combat developments, implementation of 'Basic Policies for Weapons


Stystems Acquisition in the Department of the Army', logistics


management planning, troop support, mobilization, location of Force


Command Headquarters, Department of the Army Personnel Center.


medical activites, STRATCOM, Army Materiel Command, costs, and


sensitivity to personnel. (112)


CONARC was working a concept to establish doctrinal centers to


develop new concepts, doctrine, and organization. The centers were a


Tactical Center at Ft. Leavenworth, a Logistical Center at Ft. Lee,


and an Administrative Center at Ft. Benjamin Harrison. (114)


Supplemental Guidance from the Office of the Project Manager was


approved on 20 June. These instructions were on stationing,


installations, and economic analysis. (115)


The period from 15 June to 20 July was the development of the


detailed plans. Work continued at a furious pace in the CONARC and


CDC Headquarters. Since CONARC served as the housekeeper to almost


every Army activity in the U.S., the reorganization touched almost


every functional area in the Army. A conference was held on civilian


personnel displacement at CONARC Headquarters. One problem was the


Reserve Office Training Corps and the U.S. Army Reserve were spread


across the country, so it was difficult to determine who would be


their landlord, pay different bills, provide transportation,


maintenance, repair parts and general supplies etc. Another problem


was units (and nearby commanders) on any given post may be from the


subordinate numbered armies, the Forces Command, or the Training and


doctrine Command. The Chief of Staff, CONARC, Maj. Gen. Pepke,


forwarded a letter to Maj.Gen. Kalergis on the installation


management studies and their utility in rewriting Army Regulation 10-


10. The Army regulations are the organizational concrete which


estabish relationships, policies and procedures for the vast


enterprise. When Maj. Gen. Kalergis forwarded the letter to his


superiors, he added this telling remark on the cover sheet,"Attached


letter from MG Pepke on the functional studies of CONARC and


installation management conducted by COL Myron's group reinforces our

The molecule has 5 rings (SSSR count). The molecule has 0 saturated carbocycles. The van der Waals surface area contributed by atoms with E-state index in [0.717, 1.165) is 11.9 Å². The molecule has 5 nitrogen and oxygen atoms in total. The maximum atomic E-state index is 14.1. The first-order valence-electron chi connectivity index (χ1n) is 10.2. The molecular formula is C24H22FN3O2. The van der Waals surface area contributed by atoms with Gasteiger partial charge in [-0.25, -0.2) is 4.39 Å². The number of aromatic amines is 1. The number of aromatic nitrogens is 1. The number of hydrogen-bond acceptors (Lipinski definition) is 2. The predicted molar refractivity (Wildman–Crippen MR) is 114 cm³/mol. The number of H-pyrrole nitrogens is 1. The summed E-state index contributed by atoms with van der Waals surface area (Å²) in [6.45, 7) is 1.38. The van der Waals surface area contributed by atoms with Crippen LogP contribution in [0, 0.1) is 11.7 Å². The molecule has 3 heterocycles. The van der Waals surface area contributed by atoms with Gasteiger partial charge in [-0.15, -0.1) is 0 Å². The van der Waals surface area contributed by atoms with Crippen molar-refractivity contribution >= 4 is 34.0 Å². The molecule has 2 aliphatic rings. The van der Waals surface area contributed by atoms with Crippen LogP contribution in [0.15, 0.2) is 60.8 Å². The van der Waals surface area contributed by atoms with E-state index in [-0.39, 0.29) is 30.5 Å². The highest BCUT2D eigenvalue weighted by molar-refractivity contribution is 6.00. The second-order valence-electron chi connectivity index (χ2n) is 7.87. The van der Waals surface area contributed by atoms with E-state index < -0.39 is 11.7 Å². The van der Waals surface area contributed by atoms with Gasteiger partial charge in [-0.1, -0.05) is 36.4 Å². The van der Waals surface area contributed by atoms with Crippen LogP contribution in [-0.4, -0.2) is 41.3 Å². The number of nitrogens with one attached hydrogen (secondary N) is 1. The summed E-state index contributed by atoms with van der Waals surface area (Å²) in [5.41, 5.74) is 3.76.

view of what a singularly important effort that was. CONARC is


making extensive use of the studies in their reorganization planning.


This is a long step in the right direction as it reflects the


positive attitude for CONARC." (116)


Gen William C. Westmoreland retired on 30 June 1972. While


Gen. Abrams confirmation was held up in Congress, the Vice, Gen.


Palmer became the Acting Chief of Staff of the Army. Congress held


up the confirmation to question the administration's war in Cambodia.


Lt. Gen. Norton presented the CDC Detailed Plan for Reorganiza-


tion on 19 July 1972. CDC was able to eliminate 416 manpower spaces


and release a 90- man tank company to another command, but they had


not met the overall goals of the reduction. Norton voiced his con-


cern over unresolved problems. He noted there were basic differences


of opinion concerning the command structure and the procedures for


conducting operational testing and field experimentation. As pre-


viously described, the automated Basic Policies for Systems Acquisi-


tion in the Department of the Army had not been developed for appli-


cation to the new organization of the Army in the continental U.S.


Also, how was the Department of the Army going to manage the new Test


Agency and the new Concepts Analysis Agency? Once again he argued


that the timing of the reorganization precluded a thorough look at


all of the alternatives. (117)


The CONARC Detailed Plan for Reorganization also was submitted


on 19 July 1972. The CONARC historian's account of the concerns of


the CONARC Chief of Staff, Maj. Gen. Pepke, will be given in full to


illustrate the nature of the problems.


"He was concerned about the command relationships which were